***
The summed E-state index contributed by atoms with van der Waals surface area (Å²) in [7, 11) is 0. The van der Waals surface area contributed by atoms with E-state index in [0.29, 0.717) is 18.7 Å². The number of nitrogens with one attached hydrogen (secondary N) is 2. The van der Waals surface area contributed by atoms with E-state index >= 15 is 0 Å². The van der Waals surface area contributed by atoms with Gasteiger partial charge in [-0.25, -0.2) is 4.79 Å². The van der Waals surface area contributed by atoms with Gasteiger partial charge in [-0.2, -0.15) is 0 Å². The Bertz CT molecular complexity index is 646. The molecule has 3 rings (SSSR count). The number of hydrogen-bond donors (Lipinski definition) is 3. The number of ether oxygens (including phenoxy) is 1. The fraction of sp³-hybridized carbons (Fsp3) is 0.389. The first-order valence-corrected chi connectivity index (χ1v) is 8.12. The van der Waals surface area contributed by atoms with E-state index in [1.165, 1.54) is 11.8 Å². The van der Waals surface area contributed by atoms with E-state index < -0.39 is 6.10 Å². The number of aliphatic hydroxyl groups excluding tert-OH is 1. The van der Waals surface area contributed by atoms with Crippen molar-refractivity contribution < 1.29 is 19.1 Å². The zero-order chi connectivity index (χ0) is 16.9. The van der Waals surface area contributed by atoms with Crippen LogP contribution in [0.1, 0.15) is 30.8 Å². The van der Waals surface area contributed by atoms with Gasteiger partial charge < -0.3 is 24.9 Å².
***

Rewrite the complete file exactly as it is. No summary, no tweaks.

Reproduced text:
The summed E-state index contributed by atoms with van der Waals surface area (Å²) in [7, 11) is 0. The van der Waals surface area contributed by atoms with E-state index in [0.29, 0.717) is 18.7 Å². The number of nitrogens with one attached hydrogen (secondary N) is 2. The van der Waals surface area contributed by atoms with E-state index >= 15 is 0 Å². The van der Waals surface area contributed by atoms with Gasteiger partial charge in [-0.25, -0.2) is 4.79 Å². The van der Waals surface area contributed by atoms with Gasteiger partial charge in [-0.2, -0.15) is 0 Å². The Bertz CT molecular complexity index is 646. The molecule has 3 rings (SSSR count). The number of hydrogen-bond donors (Lipinski definition) is 3. The number of ether oxygens (including phenoxy) is 1. The fraction of sp³-hybridized carbons (Fsp3) is 0.389. The first-order valence-corrected chi connectivity index (χ1v) is 8.12. The van der Waals surface area contributed by atoms with E-state index in [1.165, 1.54) is 11.8 Å². The van der Waals surface area contributed by atoms with E-state index < -0.39 is 6.10 Å². The number of aliphatic hydroxyl groups excluding tert-OH is 1. The van der Waals surface area contributed by atoms with Crippen molar-refractivity contribution < 1.29 is 19.1 Å². The zero-order chi connectivity index (χ0) is 16.9. The van der Waals surface area contributed by atoms with Crippen LogP contribution in [0.1, 0.15) is 30.8 Å². The van der Waals surface area contributed by atoms with Gasteiger partial charge < -0.3 is 24.9 Å².